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Plate Boundaries Help (page 2)

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By — McGraw-Hill Professional
Updated on Aug 31, 2011

Ridges

A rift or upgrowth of the ocean floor, where plates are slowly edged apart by the filling of hot magma, is known as an ocean ridge . Ridges are formed along divergent boundaries where plates move slowly away from each other. Magma then rises into the crack between them, filling it, and hardening into rock. Figure 4-6 shows how this seafloor growth takes place.

Plate Tectonics Ridges

 

Fig. 4-6. Upswelling magma adds to seafloor spreading at divergent boundaries.

Most of the magma exiting the mantle today is found at ridges in the ocean floor and along plate edges. When magma pours out of cracks in the ocean floor, they build up a lip along the crack and form mid-ocean ridges. Ridges thousands of miles long can be found in the Atlantic Ocean, and around the plate borders of the Pacific plate.

Cooled magma (lava) also flows horizontally forming more ocean floor and piling up around vertical vents to form volcanic cones and islands like the Hawaiian Islands and the Galapagos chain. These are hot spots. The unending creation of solidified magma (rock) creates new seafloor and widens the ocean basins, a process called seafloor spreading .

When British geologists, Drummond Matthews and Fred Vine sampled rocks along the edges of ocean ridges, they found that the farther away they were from the ridge crest, the older the rocks. When this information was added to the idea of continental drift and seafloor spreading, it helped explain the puzzling increase of crustal landmass and supported the plate tectonics theory.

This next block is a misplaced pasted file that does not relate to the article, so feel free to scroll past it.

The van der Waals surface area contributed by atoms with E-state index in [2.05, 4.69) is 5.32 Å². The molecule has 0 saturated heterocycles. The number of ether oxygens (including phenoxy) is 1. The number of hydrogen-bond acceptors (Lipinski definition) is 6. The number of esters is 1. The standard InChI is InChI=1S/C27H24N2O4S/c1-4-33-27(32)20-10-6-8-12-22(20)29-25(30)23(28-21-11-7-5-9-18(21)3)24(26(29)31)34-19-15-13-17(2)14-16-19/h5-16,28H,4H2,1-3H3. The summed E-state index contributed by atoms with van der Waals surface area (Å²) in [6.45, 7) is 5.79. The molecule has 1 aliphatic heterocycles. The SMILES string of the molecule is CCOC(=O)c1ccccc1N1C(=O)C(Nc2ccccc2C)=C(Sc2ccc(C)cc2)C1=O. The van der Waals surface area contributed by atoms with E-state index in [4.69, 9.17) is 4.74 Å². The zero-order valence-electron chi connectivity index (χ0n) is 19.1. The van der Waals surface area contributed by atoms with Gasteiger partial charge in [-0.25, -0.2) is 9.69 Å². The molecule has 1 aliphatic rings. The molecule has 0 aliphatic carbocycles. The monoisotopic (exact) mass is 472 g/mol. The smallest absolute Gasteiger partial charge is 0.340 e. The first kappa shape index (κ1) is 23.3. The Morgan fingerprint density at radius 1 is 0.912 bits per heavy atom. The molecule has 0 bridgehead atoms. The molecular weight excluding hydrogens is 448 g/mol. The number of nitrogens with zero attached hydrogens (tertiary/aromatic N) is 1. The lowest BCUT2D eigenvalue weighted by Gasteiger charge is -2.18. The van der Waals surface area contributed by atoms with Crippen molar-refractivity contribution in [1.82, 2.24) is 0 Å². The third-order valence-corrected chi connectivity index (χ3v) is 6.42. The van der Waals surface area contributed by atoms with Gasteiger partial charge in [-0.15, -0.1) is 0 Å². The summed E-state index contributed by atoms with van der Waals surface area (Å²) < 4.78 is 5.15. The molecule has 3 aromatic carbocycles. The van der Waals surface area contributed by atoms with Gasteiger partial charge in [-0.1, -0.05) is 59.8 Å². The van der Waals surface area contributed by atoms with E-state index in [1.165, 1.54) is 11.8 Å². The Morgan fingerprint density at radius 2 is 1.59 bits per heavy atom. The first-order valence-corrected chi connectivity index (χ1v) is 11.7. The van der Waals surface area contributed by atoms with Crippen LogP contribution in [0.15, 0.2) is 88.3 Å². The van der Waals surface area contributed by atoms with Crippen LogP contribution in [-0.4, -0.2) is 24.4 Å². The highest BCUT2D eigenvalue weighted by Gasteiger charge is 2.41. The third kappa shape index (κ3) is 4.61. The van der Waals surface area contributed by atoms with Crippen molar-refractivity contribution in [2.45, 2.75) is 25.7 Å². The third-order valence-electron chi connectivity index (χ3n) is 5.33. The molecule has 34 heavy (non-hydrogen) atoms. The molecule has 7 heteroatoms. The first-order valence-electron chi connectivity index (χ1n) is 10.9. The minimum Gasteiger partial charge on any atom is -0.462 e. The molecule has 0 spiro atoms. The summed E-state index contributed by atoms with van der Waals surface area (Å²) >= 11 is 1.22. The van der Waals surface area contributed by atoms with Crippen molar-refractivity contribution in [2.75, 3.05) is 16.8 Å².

Nearly all of the ocean ridges are at the bottom of the oceans, but the Mid-Atlantic Ridge that stretches up the center of the Atlantic Ocean, emerges in a few places including Iceland, where geologists can measure its growth and characteristics.

Below the waves, photographs from submarines at great ocean depths show that rocks near ridge edges are clean and sharp. As the distance from the ridge increased, rocks became covered with sediment. At about 10 km (6 miles) from a ridge, the rocks are completely obscured from sight by layer upon layer of sediment dusted over them for millions of years. We will take a closer look at the hardening of sediment into rock.

Practice problems of this concept can be found at: Plate Tectonics Practice Test

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